Notes from the Manager
Related Strips: #315: The Season of Giving
If you missed the update late Friday, you'll want to step back to #315 to read that and possibly the Notes from the Manager, as well.
More details about the shooting have emerged since a hearing last Wednesday, when the attempted murder charge was thrown out by the judge (as I expected):
[Woffard] Lomax, 31, told the judge he was at the movie with his girlfriend and her three teenagers, enjoying the film and laughing, when a man in front of him — not Cialella — told him to quiet down.
"We can't laugh?" Lomax recalled asking.
A second man threw popcorn at the family, and a brawl ensued. Lomax said he was fighting with the first man when the second man pulled out a gun and fired, striking him in the left arm.
A defense lawyer argued that Cialella was being choked and punched as he tried to break up the fight and fired in self-defense.
"He's a marksman," lawyer Greg Pagano said. "If he wanted to shoot to kill, he would have."
Some of Lomax's new account of the incident sounds a bit strange to me, considering that he previous told police that "Cialella was walking toward his family when he stood up and was shot," but perhaps the discrepancies between the two versions are attributable to the newspapers' editing, not Lomax himself.
Happy New Year, y'alls.
The movie they're watching is, of course, The Curious Case of Benjamin Button. I enjoyed it, but it failed to resonate with me as a love story (which was, unfortunately, the heart of it), in order to really make me fall in love with the film — even my massive crush on Cate Blanchett wasn't enough to make me care about Benjamin, despite a solid performance by Brad Pitt, well-aided by fantastic aging (and de-aging) special effects.
David Fincher's visuals were terrific, as I had expected, and there are definitely moments of brilliance in the film, so it was worth seeing. Even at 2 hours and 45 minutes, I didn't feel that it was too long, which says something in and of itself.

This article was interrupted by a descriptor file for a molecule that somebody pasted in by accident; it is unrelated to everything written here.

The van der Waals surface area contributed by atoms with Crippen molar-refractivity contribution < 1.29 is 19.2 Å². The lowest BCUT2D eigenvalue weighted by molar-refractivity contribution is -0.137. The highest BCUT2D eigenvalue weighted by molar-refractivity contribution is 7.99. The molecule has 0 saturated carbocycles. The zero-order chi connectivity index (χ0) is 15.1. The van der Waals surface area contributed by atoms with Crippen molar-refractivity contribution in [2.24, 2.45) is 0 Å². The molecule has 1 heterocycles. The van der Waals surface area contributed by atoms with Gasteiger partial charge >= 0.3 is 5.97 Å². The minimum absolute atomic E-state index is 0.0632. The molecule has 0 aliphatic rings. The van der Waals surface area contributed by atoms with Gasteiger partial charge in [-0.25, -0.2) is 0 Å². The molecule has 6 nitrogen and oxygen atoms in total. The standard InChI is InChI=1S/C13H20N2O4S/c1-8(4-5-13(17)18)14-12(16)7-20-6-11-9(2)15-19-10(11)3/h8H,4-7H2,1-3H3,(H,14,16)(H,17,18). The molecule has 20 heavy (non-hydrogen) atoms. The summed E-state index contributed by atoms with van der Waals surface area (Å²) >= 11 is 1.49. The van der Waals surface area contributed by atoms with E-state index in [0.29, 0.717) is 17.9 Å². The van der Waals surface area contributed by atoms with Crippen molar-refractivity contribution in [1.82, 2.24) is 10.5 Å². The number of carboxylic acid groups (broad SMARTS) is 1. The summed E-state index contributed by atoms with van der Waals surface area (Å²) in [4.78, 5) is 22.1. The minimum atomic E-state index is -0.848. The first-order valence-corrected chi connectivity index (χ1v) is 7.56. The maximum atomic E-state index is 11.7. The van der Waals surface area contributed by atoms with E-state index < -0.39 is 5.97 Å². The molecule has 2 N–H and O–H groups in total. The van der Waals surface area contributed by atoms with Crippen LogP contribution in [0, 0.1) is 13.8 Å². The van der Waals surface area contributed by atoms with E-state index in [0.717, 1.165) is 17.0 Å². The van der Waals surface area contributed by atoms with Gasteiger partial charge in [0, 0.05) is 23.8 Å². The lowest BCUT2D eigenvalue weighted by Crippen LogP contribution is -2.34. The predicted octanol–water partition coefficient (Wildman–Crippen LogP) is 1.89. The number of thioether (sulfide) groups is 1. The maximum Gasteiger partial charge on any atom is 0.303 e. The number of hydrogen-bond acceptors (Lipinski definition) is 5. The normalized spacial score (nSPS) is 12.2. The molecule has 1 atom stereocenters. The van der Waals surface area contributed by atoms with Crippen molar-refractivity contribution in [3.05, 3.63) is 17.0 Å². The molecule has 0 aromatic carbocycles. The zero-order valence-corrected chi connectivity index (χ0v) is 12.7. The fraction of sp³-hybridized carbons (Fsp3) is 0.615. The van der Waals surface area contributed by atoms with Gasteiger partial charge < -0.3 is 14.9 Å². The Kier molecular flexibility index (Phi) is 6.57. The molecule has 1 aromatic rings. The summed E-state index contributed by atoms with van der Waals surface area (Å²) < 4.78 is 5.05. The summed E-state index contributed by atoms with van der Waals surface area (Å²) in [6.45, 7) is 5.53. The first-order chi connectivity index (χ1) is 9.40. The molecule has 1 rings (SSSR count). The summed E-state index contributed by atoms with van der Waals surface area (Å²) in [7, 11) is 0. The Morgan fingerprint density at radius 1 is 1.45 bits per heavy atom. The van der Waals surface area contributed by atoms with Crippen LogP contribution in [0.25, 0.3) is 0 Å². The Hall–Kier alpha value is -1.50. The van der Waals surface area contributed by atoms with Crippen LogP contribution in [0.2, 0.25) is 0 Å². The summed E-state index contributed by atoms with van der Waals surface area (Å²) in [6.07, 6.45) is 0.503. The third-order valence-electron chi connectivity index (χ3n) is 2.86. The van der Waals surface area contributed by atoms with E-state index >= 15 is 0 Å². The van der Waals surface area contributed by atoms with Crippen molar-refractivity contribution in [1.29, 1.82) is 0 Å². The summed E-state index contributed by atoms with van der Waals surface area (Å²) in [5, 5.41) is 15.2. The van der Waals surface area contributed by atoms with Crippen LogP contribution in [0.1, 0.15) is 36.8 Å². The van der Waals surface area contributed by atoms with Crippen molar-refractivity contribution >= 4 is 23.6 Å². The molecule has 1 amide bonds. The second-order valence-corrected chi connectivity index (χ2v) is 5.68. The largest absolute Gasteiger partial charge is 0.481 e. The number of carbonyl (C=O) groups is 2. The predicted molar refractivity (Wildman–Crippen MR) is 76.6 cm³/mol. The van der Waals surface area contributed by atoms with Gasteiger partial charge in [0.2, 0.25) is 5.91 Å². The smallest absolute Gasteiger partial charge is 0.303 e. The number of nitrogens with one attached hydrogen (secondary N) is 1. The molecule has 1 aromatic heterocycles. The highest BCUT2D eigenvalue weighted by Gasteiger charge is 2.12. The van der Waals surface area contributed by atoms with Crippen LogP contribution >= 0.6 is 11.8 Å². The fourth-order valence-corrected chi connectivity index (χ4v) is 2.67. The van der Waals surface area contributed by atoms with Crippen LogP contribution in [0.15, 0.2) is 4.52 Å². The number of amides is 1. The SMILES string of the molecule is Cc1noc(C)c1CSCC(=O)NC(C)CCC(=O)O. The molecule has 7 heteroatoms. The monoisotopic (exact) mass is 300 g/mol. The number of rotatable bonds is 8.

The comment about Taraji P. Henson's Southern black voice in the last panel (from a new customer character I call "Broseph"; he's with Chad of Chad & Trixie from the Mission: Impossible III strip) is one I've seen here and there on the internet, although I don't agree with it. The role of Queenie (Benjamin's adoptive mother) could have been a fairly stereotypical "Mammy" role, but Ms. Henson fills it out well, giving Queenie a heart; she's one of the strongest characters in the film.
How much Multiplex can you handle?!
In addition to the warm, soothing feeling of being a patron of the fine art of comic strippery, Patrons get access to free Multiplex eBooks, sneak previews of upcoming comics and other behind the scenes peeks, sketch giveaways, and more!
Deleted Scenes Blog
Bonus comics, drawings,
movie trailers and more
Saturday, May 21, 2016
So I finished my Master of Fine Arts degree—technically as of March 31, although I’m still working on a couple of assistantships. But I got my diploma in the mail today.
This is one of the weirder things I did in grad school. It was a project I did for a Graphic Design Studio class, and the only stipulation was that you had to make a collection of… something. I chose to do a “collection” of twelve books that shaped who I am as a person. Not necessarily books that I still hold dear, but that really connected with me when I read them.
So, I call it an autobiography, although obviously it’s not. I decided to make a story scroll using clippings from these books, cut and pasted to build a NEW story (a creation story). I made scroll handles for it from wooden dowels (painted bronze) and bronze drawer handles on all four ends.
It was roughly 6¾ feet long if you completely unrolled the scroll, so I’ll only show the first bit here. You can click through to the Patreon page I posted it on a couple of years ago if you want to read the whole thing. I made it public so anyone can see it.
The books are (in no particular order): The Book of Job, translated by Stephen Mitchell; The Illustrated Brief History of Time by Stephen Hawking; Cages by Dave McKean; Cat’s Eye by Margaret Atwood; Epileptic by David B; Good Omens by Terry Pratchett and Neil Gaiman; Hamlet’s Mill by Giorgio de Santillana and Hertha von Dechen; Justice League: A New Beginning by Keith Giffen, J. M. DeMatteis and Kevin Maguire; Metaphors We Live By by George Lakoff and Mark Johnson; The Wisdom of Insecurity by Alan W. Watts; and The Complete Winnie-the-Pooh & The House at Pooh Corner by A. A. Milne. (The Pooh books are technically two separate volumes, so it’s really thirteen, but I now own a single-volume collection of them. I also read Justice League in the issues first, not TPB, so whatever.)
Enjoy! Or just kind of squint your eyes and wonder why this is something that graduate students spend their time doing. But hopefully you’ll enjoy it.
Other Recent Posts
- Multiplex will be back on Monday
- Multiplex: Chapter 13 is now available!
- Multiplex: Chapter 12 is now available!
- The Sessions: Voice Acting in Anime and Video Games
- Multiplex will be back soon. (updated)
- Work on Book Three has begun.
- Multiplex is back (yes, already!)
- Multiplex is on a short hiatus.
- Major NASA Announcement
- Multiplex Movie Review: The Island (2005)